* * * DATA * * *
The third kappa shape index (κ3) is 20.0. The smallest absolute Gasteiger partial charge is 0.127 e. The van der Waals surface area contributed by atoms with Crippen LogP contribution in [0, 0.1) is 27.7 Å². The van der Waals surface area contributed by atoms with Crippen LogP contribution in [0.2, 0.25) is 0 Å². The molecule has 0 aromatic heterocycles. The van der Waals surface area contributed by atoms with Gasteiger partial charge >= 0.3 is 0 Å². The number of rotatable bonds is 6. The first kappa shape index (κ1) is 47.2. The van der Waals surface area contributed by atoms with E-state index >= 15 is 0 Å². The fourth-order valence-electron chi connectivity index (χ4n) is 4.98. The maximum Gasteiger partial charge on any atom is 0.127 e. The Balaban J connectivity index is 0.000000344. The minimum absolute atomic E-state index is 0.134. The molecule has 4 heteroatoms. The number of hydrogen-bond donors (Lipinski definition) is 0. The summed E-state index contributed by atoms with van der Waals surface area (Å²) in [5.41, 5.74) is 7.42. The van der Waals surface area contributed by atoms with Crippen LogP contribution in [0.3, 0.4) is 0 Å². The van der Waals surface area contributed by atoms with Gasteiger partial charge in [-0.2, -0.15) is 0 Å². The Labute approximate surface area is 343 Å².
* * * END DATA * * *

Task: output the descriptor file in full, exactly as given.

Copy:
The third kappa shape index (κ3) is 20.0. The smallest absolute Gasteiger partial charge is 0.127 e. The van der Waals surface area contributed by atoms with Crippen LogP contribution in [0, 0.1) is 27.7 Å². The van der Waals surface area contributed by atoms with Crippen LogP contribution in [0.2, 0.25) is 0 Å². The molecule has 0 aromatic heterocycles. The van der Waals surface area contributed by atoms with Gasteiger partial charge >= 0.3 is 0 Å². The number of rotatable bonds is 6. The first kappa shape index (κ1) is 47.2. The van der Waals surface area contributed by atoms with E-state index >= 15 is 0 Å². The fourth-order valence-electron chi connectivity index (χ4n) is 4.98. The maximum Gasteiger partial charge on any atom is 0.127 e. The Balaban J connectivity index is 0.000000344. The minimum absolute atomic E-state index is 0.134. The molecule has 4 heteroatoms. The number of hydrogen-bond donors (Lipinski definition) is 0. The summed E-state index contributed by atoms with van der Waals surface area (Å²) in [5.41, 5.74) is 7.42. The van der Waals surface area contributed by atoms with Crippen LogP contribution in [0.3, 0.4) is 0 Å². The van der Waals surface area contributed by atoms with Gasteiger partial charge in [-0.2, -0.15) is 0 Å². The Labute approximate surface area is 343 Å².